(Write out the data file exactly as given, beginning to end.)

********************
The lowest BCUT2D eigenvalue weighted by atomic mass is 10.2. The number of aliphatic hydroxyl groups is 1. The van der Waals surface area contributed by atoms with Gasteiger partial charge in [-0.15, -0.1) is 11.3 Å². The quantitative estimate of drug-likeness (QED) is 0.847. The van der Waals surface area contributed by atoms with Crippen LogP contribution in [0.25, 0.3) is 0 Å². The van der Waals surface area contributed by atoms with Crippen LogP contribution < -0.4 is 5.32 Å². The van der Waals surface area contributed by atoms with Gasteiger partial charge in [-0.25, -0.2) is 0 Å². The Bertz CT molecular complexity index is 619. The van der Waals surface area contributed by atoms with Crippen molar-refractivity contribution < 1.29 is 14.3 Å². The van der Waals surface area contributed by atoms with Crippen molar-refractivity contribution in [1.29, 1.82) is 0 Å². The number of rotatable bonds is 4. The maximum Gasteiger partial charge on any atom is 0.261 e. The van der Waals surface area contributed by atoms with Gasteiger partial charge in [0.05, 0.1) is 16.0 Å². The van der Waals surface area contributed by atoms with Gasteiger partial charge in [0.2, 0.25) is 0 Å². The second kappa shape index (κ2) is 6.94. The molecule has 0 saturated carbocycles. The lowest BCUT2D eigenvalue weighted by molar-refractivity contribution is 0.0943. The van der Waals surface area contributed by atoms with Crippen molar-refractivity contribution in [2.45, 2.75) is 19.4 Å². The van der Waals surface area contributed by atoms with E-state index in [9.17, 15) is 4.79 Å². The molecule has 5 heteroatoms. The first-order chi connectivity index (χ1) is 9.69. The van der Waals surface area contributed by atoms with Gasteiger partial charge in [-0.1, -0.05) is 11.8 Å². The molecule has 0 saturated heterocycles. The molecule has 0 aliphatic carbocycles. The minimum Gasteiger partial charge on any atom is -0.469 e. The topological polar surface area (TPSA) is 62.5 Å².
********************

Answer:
The lowest BCUT2D eigenvalue weighted by atomic mass is 10.2. The number of aliphatic hydroxyl groups is 1. The van der Waals surface area contributed by atoms with Gasteiger partial charge in [-0.15, -0.1) is 11.3 Å². The quantitative estimate of drug-likeness (QED) is 0.847. The van der Waals surface area contributed by atoms with Crippen LogP contribution in [0.25, 0.3) is 0 Å². The van der Waals surface area contributed by atoms with Crippen LogP contribution < -0.4 is 5.32 Å². The van der Waals surface area contributed by atoms with Gasteiger partial charge in [-0.25, -0.2) is 0 Å². The Bertz CT molecular complexity index is 619. The van der Waals surface area contributed by atoms with Crippen molar-refractivity contribution < 1.29 is 14.3 Å². The van der Waals surface area contributed by atoms with Crippen molar-refractivity contribution in [1.29, 1.82) is 0 Å². The number of rotatable bonds is 4. The maximum Gasteiger partial charge on any atom is 0.261 e. The van der Waals surface area contributed by atoms with Gasteiger partial charge in [0.05, 0.1) is 16.0 Å². The van der Waals surface area contributed by atoms with Gasteiger partial charge in [0.2, 0.25) is 0 Å². The second kappa shape index (κ2) is 6.94. The molecule has 0 saturated carbocycles. The lowest BCUT2D eigenvalue weighted by molar-refractivity contribution is 0.0943. The van der Waals surface area contributed by atoms with Crippen molar-refractivity contribution in [2.45, 2.75) is 19.4 Å². The van der Waals surface area contributed by atoms with E-state index in [9.17, 15) is 4.79 Å². The molecule has 5 heteroatoms. The first-order chi connectivity index (χ1) is 9.69. The van der Waals surface area contributed by atoms with Gasteiger partial charge in [-0.1, -0.05) is 11.8 Å². The molecule has 0 saturated heterocycles. The molecule has 0 aliphatic carbocycles. The minimum Gasteiger partial charge on any atom is -0.469 e. The topological polar surface area (TPSA) is 62.5 Å².